My favorite meal during a heatwave like this is Gazpacho, the chilled Spanish soup of chopped vegetables in a tomato broth. It’s satisfying and oh so cooling. Tonight I decided to share some with the girls. They were so cute, they absolutely loved it! They eagerly lapped it up, grabbing at the vegetables and slurping the yogurt I garnished it with

You might want to try it yourself tomorrow and don’t forget to share some with your own chickens.

Chilled Gazpacho

Print This Recipe

Soup:
4 cups chopped tomatoes
2 cups water
1 cup peeled chopped cucumber
1 large green bell pepper, chopped
3/4 cup tomato juice
1/2 cup chopped onion
1 serrano chile, deveined and seeds removed, minced
1/4 cup chopped fresh herbs such as basil, tarragon and chives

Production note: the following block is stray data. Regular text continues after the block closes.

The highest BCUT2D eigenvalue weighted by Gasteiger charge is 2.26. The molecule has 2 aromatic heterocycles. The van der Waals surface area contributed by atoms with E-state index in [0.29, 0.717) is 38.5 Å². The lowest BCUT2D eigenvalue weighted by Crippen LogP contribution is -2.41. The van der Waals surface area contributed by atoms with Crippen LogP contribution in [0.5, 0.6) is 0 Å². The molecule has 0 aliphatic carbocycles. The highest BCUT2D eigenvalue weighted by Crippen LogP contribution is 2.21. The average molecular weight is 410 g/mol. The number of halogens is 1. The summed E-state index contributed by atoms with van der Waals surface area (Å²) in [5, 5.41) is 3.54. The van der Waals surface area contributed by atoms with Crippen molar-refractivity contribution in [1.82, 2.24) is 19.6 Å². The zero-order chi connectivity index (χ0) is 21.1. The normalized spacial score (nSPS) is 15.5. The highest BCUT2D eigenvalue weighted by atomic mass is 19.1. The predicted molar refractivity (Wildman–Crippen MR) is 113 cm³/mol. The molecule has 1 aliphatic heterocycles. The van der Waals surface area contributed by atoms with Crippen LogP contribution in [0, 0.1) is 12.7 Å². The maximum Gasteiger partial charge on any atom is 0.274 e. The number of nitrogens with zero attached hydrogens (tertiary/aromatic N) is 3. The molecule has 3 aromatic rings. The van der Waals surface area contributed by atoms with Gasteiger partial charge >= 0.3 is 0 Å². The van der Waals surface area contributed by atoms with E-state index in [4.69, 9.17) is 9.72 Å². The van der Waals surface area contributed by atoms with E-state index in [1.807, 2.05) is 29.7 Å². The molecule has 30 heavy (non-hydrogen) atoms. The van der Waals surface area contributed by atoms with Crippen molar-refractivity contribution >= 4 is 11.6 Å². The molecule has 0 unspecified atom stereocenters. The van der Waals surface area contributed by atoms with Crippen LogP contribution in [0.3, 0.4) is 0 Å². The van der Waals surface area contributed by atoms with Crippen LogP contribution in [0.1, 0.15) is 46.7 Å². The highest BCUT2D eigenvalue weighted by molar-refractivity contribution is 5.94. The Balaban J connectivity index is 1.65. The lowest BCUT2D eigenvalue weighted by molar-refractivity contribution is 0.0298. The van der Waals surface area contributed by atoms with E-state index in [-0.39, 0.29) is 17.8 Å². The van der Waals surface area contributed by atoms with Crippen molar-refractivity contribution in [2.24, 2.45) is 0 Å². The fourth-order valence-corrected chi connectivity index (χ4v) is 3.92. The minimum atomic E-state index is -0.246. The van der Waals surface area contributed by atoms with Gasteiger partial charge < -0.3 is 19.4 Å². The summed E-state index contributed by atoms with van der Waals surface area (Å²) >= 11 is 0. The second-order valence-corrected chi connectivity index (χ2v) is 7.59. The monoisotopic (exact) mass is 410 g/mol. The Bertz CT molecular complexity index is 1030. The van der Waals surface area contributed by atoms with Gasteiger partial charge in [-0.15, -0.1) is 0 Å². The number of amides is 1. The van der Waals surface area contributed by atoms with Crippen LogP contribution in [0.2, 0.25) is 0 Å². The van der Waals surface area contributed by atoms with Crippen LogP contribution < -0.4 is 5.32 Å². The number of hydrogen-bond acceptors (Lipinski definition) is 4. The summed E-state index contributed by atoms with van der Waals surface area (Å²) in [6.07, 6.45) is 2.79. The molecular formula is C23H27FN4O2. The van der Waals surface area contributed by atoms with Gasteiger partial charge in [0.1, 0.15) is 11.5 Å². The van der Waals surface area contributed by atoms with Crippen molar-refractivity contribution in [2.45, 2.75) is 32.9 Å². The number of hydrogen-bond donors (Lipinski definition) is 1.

1 tablespoon sherry vinegar
1 tablespoon extra-virgin olive oil
1 large garlic clove, minced
1 teaspoon salt
1/4 teaspoon freshly ground pepper
1/8 teaspoon crushed saffron threads

Sauce:
1/2 cup plain yogurt
1 medium garlic clove, minced
1 teaspoon lime juice
1/2 teaspoon ground cumin

Combine all the soup ingredients in a large bowl. Pulse half of the soup in a blender until finely chopped; combine with the remaining soup. Whisk together sauce ingredients. Chill until cold. Serve soup with the sauce.

4 (1 3/4 cup) servings

 

9 Responses to “Keeping Chickens Cool: Gazpacho”

  1. July 18, 2011 at 5:36 pm, Barbara said:

    You have the luckiest chickens in the world – l love gazpacho!

    Reply

    • July 18, 2011 at 8:43 pm, admin said: